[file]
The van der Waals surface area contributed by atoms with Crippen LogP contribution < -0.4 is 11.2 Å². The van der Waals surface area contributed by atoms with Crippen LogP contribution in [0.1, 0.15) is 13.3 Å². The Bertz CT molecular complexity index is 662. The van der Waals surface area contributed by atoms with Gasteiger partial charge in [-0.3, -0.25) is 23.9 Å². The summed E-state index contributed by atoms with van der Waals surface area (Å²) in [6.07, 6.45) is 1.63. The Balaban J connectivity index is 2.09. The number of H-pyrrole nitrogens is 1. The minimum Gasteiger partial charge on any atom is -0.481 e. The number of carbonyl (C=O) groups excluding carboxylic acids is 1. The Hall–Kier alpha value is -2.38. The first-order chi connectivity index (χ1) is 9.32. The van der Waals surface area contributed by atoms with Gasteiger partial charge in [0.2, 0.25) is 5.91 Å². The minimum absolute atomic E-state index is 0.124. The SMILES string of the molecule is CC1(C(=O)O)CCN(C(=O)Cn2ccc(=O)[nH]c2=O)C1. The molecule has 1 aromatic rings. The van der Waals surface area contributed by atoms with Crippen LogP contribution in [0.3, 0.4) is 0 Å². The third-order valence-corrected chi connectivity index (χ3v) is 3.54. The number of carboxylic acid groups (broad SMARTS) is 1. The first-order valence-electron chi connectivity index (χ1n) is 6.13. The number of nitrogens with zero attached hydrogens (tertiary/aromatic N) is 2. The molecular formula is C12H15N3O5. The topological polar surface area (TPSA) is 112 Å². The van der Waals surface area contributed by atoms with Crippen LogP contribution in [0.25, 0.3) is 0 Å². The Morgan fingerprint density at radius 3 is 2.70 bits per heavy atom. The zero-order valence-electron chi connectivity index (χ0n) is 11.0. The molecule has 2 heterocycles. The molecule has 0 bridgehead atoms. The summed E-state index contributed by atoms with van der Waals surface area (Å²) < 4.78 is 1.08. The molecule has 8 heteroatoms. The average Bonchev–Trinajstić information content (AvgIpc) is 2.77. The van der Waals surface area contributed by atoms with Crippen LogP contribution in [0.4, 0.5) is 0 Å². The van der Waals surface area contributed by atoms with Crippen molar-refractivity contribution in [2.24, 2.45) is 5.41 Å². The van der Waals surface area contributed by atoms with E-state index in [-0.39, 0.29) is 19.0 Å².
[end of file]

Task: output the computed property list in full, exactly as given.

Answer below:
The van der Waals surface area contributed by atoms with Crippen LogP contribution < -0.4 is 11.2 Å². The van der Waals surface area contributed by atoms with Crippen LogP contribution in [0.1, 0.15) is 13.3 Å². The Bertz CT molecular complexity index is 662. The van der Waals surface area contributed by atoms with Gasteiger partial charge in [-0.3, -0.25) is 23.9 Å². The summed E-state index contributed by atoms with van der Waals surface area (Å²) in [6.07, 6.45) is 1.63. The Balaban J connectivity index is 2.09. The number of H-pyrrole nitrogens is 1. The minimum Gasteiger partial charge on any atom is -0.481 e. The number of carbonyl (C=O) groups excluding carboxylic acids is 1. The Hall–Kier alpha value is -2.38. The first-order chi connectivity index (χ1) is 9.32. The van der Waals surface area contributed by atoms with Gasteiger partial charge in [0.2, 0.25) is 5.91 Å². The minimum absolute atomic E-state index is 0.124. The SMILES string of the molecule is CC1(C(=O)O)CCN(C(=O)Cn2ccc(=O)[nH]c2=O)C1. The molecule has 1 aromatic rings. The van der Waals surface area contributed by atoms with Crippen LogP contribution in [0.3, 0.4) is 0 Å². The third-order valence-corrected chi connectivity index (χ3v) is 3.54. The number of carboxylic acid groups (broad SMARTS) is 1. The first-order valence-electron chi connectivity index (χ1n) is 6.13. The number of nitrogens with zero attached hydrogens (tertiary/aromatic N) is 2. The molecular formula is C12H15N3O5. The topological polar surface area (TPSA) is 112 Å². The van der Waals surface area contributed by atoms with Crippen LogP contribution in [0.25, 0.3) is 0 Å². The Morgan fingerprint density at radius 3 is 2.70 bits per heavy atom. The zero-order valence-electron chi connectivity index (χ0n) is 11.0. The molecule has 2 heterocycles. The molecule has 0 bridgehead atoms. The summed E-state index contributed by atoms with van der Waals surface area (Å²) < 4.78 is 1.08. The molecule has 8 heteroatoms. The average Bonchev–Trinajstić information content (AvgIpc) is 2.77. The van der Waals surface area contributed by atoms with Crippen LogP contribution in [0.4, 0.5) is 0 Å². The van der Waals surface area contributed by atoms with Crippen molar-refractivity contribution in [2.24, 2.45) is 5.41 Å². The van der Waals surface area contributed by atoms with E-state index in [-0.39, 0.29) is 19.0 Å².